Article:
What's wrong with email as a problem-solving medium could fill a book. Even choosing the sign-off can be fraught with peril. Here's what the New York Times says about that. Meantime, here are those resources I promised:
  • Lose Your Wikipedia Crutch: 100 Places to Go for Good Answers Online
  • 100 Unbelievably Useful Reference Sites You’ve Never Heard Of
  • Library Chick - "Links to the best of the Internet's FREE resources for those with big brains and small pocketbooks!"
  • Library of Congress (DC) - http://www.loc.gov/rr/askalib/ An online reference service (via email) from the Library of Congress. Live chat available for certain subject areas
  • Internet Public Library - http://www.ipl.org/div/askus/ Volunteer librarians answer general questions or provide starting places for research at the IPL Reference Center.
  • Seattle Public Library (WA) - http://www.spl.org/default.asp?pageID=help_ask Seattle Public Library's Quick Information Center offers phone, email and live chat reference service.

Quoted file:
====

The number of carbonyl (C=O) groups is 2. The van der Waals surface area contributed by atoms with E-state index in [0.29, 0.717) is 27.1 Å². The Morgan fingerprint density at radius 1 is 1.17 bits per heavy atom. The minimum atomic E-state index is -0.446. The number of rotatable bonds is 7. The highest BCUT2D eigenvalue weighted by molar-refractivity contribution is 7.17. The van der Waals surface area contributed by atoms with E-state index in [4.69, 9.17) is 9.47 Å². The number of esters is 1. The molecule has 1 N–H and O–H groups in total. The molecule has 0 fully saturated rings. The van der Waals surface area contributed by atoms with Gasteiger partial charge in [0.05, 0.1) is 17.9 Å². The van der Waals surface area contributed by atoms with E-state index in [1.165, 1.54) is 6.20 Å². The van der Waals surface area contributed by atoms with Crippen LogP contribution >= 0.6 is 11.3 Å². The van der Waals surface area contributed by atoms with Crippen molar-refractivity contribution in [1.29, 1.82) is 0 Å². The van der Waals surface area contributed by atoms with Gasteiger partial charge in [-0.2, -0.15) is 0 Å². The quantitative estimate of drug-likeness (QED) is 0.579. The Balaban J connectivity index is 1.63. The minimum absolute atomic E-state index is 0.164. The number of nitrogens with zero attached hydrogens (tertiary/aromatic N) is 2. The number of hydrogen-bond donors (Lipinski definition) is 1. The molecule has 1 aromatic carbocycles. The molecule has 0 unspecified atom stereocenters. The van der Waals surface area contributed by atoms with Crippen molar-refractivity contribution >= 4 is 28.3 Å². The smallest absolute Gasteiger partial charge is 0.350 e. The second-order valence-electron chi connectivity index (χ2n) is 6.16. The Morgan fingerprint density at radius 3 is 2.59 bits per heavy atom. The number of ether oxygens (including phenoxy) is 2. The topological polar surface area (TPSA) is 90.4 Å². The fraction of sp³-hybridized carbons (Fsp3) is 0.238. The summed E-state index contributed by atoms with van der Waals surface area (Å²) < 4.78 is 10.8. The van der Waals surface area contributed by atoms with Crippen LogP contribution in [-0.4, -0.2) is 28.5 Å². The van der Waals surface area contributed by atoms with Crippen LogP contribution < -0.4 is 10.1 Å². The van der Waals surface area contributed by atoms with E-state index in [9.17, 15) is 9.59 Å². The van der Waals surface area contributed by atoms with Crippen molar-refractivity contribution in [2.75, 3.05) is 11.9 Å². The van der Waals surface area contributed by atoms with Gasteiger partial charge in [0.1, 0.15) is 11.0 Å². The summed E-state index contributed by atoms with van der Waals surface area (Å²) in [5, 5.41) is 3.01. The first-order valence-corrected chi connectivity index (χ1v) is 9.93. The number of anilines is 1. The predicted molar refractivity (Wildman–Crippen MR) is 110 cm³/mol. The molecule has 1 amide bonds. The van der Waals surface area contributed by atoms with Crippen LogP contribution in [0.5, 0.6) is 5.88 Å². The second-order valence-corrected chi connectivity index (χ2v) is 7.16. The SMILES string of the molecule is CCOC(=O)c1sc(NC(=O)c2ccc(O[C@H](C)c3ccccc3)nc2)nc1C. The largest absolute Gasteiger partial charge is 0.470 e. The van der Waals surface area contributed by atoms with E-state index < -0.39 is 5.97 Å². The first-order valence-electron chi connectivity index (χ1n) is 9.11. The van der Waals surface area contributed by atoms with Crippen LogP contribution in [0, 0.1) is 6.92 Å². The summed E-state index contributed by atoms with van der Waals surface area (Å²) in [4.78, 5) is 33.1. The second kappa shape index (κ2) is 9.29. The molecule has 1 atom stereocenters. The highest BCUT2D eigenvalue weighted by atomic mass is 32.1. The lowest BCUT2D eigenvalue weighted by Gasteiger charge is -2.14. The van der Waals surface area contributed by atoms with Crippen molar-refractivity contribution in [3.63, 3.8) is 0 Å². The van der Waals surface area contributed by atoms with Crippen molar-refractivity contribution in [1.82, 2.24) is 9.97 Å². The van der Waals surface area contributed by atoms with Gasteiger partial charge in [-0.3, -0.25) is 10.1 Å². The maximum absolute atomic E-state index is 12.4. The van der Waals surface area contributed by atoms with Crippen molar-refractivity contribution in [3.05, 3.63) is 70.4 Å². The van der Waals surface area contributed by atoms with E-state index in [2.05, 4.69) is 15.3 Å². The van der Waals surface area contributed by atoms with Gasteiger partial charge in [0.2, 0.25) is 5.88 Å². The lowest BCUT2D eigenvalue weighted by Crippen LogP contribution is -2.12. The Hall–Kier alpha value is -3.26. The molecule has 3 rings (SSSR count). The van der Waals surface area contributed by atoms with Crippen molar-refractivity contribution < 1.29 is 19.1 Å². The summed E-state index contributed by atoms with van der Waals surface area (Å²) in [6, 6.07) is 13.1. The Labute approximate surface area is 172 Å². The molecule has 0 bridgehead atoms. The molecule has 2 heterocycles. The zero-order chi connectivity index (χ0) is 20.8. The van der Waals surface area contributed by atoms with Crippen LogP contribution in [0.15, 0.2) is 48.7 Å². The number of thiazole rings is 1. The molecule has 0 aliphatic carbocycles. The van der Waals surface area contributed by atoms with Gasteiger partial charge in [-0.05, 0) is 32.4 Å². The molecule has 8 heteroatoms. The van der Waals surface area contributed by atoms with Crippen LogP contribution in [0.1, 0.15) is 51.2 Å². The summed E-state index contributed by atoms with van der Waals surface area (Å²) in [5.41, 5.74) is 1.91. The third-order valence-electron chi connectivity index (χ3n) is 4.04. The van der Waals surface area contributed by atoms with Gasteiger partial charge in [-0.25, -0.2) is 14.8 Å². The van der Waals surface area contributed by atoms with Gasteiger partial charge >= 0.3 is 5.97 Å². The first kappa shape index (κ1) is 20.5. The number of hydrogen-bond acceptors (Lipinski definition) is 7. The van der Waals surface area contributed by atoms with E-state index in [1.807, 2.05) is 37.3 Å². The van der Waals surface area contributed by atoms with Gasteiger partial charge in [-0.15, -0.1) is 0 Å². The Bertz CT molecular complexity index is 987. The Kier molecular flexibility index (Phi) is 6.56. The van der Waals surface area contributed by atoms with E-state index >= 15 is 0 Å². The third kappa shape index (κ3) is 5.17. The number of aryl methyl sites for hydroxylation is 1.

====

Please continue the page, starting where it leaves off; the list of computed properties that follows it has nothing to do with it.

• KANAnswer (KS) - http://skyways.lib.ks.us/KSL/KLNB/KANAnswerWeb/index.htm This statewide virtual reference project serves Kansas residents and answers questions about Kansas for non-residents.
  • Auburn University (AL) - http://www.lib.auburn.edu/askref.html Ask a Librarian email reference service for the faculty, staff and students of Auburn University.
  • National Library of Scotland - http://www.nls.uk/info/readingrooms/askalibrarian.html Global, web-based reference service from the National Library of Scotland.
  • Stumpers-L - http://domin.dom.edu/depts/gslis/stumpers/ A networking resource for reference questions that have people, in essence, stumped. Sponsored by the Graduate School of Library and Information Science at Dominican University, Stumpers-L was founded as an email-based resource where reference librarians can help each other find the answers to difficult questions, but anyone can join.
  • Answerland (OR) - http://oregonlibraries.net/ Oregon's Live Information Service, email or chat live with a reference librarian.
  • Ask a Librarian - http://www.ask-a-librarian.org.uk/ Electronic reference library combining resources of the UK's public libraries. Ask questions and check the archives for previous answers.
  • Providence Public Library (RI) - http://www.provlib.org/elibrary/emailref/emailref.htm Answers to brief, factual questions and assistance with search strategies via a web form.